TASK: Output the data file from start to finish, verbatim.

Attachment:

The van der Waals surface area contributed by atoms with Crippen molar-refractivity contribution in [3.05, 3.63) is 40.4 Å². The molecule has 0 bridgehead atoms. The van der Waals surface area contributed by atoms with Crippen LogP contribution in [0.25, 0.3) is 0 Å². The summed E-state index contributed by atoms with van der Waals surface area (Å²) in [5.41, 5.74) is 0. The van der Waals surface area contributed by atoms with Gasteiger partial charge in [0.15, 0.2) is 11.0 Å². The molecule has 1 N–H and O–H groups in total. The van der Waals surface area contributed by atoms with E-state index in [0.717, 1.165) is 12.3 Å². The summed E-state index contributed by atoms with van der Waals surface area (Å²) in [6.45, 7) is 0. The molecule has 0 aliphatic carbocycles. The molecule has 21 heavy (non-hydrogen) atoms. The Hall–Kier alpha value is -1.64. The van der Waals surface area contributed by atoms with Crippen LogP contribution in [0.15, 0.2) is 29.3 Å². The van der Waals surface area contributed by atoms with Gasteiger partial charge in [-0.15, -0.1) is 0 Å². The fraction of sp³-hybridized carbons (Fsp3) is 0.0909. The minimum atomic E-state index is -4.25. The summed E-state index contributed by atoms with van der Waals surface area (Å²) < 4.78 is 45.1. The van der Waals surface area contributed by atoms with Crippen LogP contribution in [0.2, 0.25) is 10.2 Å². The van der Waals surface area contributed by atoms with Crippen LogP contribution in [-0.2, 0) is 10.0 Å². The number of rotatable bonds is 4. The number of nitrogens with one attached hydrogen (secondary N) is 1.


The van der Waals surface area contributed by atoms with Crippen molar-refractivity contribution in [3.05, 3.63) is 40.4 Å². The molecule has 0 bridgehead atoms. The van der Waals surface area contributed by atoms with Crippen LogP contribution in [0.25, 0.3) is 0 Å². The summed E-state index contributed by atoms with van der Waals surface area (Å²) in [5.41, 5.74) is 0. The van der Waals surface area contributed by atoms with Gasteiger partial charge in [0.15, 0.2) is 11.0 Å². The molecule has 1 N–H and O–H groups in total. The van der Waals surface area contributed by atoms with E-state index in [0.717, 1.165) is 12.3 Å². The summed E-state index contributed by atoms with van der Waals surface area (Å²) in [6.45, 7) is 0. The molecule has 0 aliphatic carbocycles. The molecule has 21 heavy (non-hydrogen) atoms. The Hall–Kier alpha value is -1.64. The van der Waals surface area contributed by atoms with Crippen LogP contribution in [0.15, 0.2) is 29.3 Å². The van der Waals surface area contributed by atoms with Gasteiger partial charge in [-0.15, -0.1) is 0 Å². The fraction of sp³-hybridized carbons (Fsp3) is 0.0909. The minimum atomic E-state index is -4.25. The summed E-state index contributed by atoms with van der Waals surface area (Å²) < 4.78 is 45.1. The van der Waals surface area contributed by atoms with Crippen LogP contribution in [0.2, 0.25) is 10.2 Å². The van der Waals surface area contributed by atoms with Crippen LogP contribution in [-0.2, 0) is 10.0 Å². The number of rotatable bonds is 4. The number of nitrogens with one attached hydrogen (secondary N) is 1.